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Sunday, February 6, 2011

Egypt, Enslaved

Sat 5 Feb 2011
Dr Maurice M. Mizrahi
 (mizrahim@cox.net)
Congregation Adat Reyim
D’var Torah on Terumah


These days, every pundit and his uncle is a self-styled expert on Egypt, and will give you an in-depth opinion about what's going on there and what it means.  Me, I am not a pundit.  I am only an uncle.  Many times over.  But the rabbi asked me to do this and I figured, why not?  After all, I was born and raised in Egypt, until I was forced out in 1967, after the Six-Day War, when I was eighteen.  So I may be able to give you some insights.


To be sure, I have received many e-mails lately asking me to comment on the situation in Egypt.  I have done so in English, in French and in Italian.  I have not done so in Arabic:  Those who might write to me in Arabic have found their Internet feed cut in recent days.

In this week's Torah portion, Terumah, the Israelites have just gotten out of Egypt amid signs and wonders and miracles, led by God "with a strong hand and an outstretched arm" [Deut. 26:8]. They have just witnessed the spectacular giving of the Torah on Mount Sinai, and are finally settling down to more mundane tasks, such as building an ornate tabernacle to house the Tablets of the Law.

But the thundering words they heard at Sinai are still ringing in their ears, beginning with:
I am the Lord your God, who took you out of the Land of Egypt, the house of bondage. [Ex. 20:2]
Our commentators wondered:  Why does God describe Himself that way?  Would you not expect God to identify Himself by saying:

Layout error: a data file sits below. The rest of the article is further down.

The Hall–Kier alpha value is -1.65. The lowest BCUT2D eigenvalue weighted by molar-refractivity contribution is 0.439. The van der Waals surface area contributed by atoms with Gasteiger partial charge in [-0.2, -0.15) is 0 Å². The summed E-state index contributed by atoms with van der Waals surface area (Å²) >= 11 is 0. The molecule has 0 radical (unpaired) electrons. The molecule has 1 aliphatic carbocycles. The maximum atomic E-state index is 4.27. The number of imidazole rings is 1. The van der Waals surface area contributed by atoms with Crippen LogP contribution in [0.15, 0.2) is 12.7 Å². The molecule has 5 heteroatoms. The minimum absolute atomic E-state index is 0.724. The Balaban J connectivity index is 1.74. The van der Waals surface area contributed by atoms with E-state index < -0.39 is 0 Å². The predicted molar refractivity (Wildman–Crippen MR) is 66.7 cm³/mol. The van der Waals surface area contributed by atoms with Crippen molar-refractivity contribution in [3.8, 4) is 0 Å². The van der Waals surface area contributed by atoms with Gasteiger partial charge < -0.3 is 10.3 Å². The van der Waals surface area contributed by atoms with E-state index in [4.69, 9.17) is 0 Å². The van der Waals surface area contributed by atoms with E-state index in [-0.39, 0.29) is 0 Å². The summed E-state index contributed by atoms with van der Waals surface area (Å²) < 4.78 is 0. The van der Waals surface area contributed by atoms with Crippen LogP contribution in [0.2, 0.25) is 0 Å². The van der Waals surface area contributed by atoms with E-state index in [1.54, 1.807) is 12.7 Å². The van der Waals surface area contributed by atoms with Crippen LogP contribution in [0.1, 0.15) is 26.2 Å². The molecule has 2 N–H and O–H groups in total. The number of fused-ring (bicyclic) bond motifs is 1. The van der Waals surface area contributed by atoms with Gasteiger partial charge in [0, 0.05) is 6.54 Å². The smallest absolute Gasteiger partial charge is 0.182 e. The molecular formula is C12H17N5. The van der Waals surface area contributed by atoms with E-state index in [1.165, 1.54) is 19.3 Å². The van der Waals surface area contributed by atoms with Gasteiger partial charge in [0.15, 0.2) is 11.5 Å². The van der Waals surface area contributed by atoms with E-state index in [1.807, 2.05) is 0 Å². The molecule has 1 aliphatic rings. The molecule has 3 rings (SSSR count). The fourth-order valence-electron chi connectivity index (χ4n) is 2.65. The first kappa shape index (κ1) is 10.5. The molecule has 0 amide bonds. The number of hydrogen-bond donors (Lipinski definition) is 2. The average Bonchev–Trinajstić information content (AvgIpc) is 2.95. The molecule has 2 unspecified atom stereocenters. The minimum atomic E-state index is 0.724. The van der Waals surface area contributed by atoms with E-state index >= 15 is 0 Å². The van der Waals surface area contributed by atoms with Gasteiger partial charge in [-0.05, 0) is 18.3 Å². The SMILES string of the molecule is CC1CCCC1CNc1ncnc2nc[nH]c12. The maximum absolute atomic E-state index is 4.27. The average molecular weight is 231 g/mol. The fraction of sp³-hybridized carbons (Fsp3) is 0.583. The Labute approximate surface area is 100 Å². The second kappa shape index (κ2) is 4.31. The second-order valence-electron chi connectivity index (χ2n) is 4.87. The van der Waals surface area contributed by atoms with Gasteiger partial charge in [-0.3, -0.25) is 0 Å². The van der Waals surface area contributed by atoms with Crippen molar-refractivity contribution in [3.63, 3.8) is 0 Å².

I am the Lord your God, who created the heavens and the earth?
This would make it clear that He is the Beginning, the Boss, the Adon Olam, the Master of the Universe.  After all, even lowly human beings can be great leaders and liberators, but only God can create a world, so shouldn't God stress this unique aspect of His being, just as He is about to give us the Torah?

One reason that comes to mind is that people, then as now, are afflicted with the "What have you done for me lately?" syndrome.  In other words, spare me the creation of the world -- that's ancient history -- and tell me what you have done for me lately.  So God anticipates that and obliges by saying: "OK.  I just freed you from slavery".

But our commentators saw beyond that.  They argued that if God had said only that He was the creator of the world, it might imply that he has distanced Himself from the world since then, and abandoned it to its own devices.  By saying "I just freed you from slavery", God tells us that He cares and watches over us as history unfolds.  He did not just create the world and withdraw.  He is here with us and His presence is all around us.  Yehudah Halevi, the 12th century Spanish Jewish poet, argues in his greatest poem, The Kuzari, that God is a "God of History", not just an abstract "God of the philosophers".  God is always present.